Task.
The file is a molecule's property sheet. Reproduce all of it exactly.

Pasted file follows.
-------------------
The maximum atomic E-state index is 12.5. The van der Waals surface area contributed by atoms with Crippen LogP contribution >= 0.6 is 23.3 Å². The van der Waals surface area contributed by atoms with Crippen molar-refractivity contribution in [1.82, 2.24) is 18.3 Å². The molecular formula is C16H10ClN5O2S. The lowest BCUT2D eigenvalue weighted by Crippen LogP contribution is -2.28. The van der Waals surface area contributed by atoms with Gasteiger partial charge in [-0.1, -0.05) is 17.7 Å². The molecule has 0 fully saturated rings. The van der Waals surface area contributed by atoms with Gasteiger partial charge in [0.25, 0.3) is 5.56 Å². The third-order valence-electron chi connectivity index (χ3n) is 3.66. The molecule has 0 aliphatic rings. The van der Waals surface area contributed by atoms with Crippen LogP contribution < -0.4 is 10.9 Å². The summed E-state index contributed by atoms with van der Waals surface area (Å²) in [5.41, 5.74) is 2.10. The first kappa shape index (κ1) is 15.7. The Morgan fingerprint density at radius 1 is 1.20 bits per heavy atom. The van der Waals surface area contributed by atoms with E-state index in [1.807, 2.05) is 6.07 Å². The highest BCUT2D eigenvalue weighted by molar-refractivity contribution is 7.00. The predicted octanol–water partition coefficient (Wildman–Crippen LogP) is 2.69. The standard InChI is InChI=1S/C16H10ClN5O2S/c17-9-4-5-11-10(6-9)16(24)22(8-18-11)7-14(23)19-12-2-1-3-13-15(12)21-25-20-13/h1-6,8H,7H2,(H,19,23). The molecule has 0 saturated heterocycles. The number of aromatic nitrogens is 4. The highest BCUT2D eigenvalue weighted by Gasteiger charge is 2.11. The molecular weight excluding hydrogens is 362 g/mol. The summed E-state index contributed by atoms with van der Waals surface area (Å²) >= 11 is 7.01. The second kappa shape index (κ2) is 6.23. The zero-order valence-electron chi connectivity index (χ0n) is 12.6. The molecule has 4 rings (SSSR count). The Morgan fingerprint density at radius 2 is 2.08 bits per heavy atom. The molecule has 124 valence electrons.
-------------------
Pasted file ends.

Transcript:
The maximum atomic E-state index is 12.5. The van der Waals surface area contributed by atoms with Crippen LogP contribution >= 0.6 is 23.3 Å². The van der Waals surface area contributed by atoms with Crippen molar-refractivity contribution in [1.82, 2.24) is 18.3 Å². The molecular formula is C16H10ClN5O2S. The lowest BCUT2D eigenvalue weighted by Crippen LogP contribution is -2.28. The van der Waals surface area contributed by atoms with Gasteiger partial charge in [-0.1, -0.05) is 17.7 Å². The molecule has 0 fully saturated rings. The van der Waals surface area contributed by atoms with Gasteiger partial charge in [0.25, 0.3) is 5.56 Å². The third-order valence-electron chi connectivity index (χ3n) is 3.66. The molecule has 0 aliphatic rings. The van der Waals surface area contributed by atoms with Crippen LogP contribution < -0.4 is 10.9 Å². The summed E-state index contributed by atoms with van der Waals surface area (Å²) in [5.41, 5.74) is 2.10. The first kappa shape index (κ1) is 15.7. The Morgan fingerprint density at radius 1 is 1.20 bits per heavy atom. The van der Waals surface area contributed by atoms with E-state index in [1.807, 2.05) is 6.07 Å². The highest BCUT2D eigenvalue weighted by molar-refractivity contribution is 7.00. The predicted octanol–water partition coefficient (Wildman–Crippen LogP) is 2.69. The standard InChI is InChI=1S/C16H10ClN5O2S/c17-9-4-5-11-10(6-9)16(24)22(8-18-11)7-14(23)19-12-2-1-3-13-15(12)21-25-20-13/h1-6,8H,7H2,(H,19,23). The molecule has 0 saturated heterocycles. The number of aromatic nitrogens is 4. The highest BCUT2D eigenvalue weighted by Gasteiger charge is 2.11. The molecular weight excluding hydrogens is 362 g/mol. The summed E-state index contributed by atoms with van der Waals surface area (Å²) >= 11 is 7.01. The second kappa shape index (κ2) is 6.23. The zero-order valence-electron chi connectivity index (χ0n) is 12.6. The molecule has 4 rings (SSSR count). The Morgan fingerprint density at radius 2 is 2.08 bits per heavy atom. The molecule has 124 valence electrons.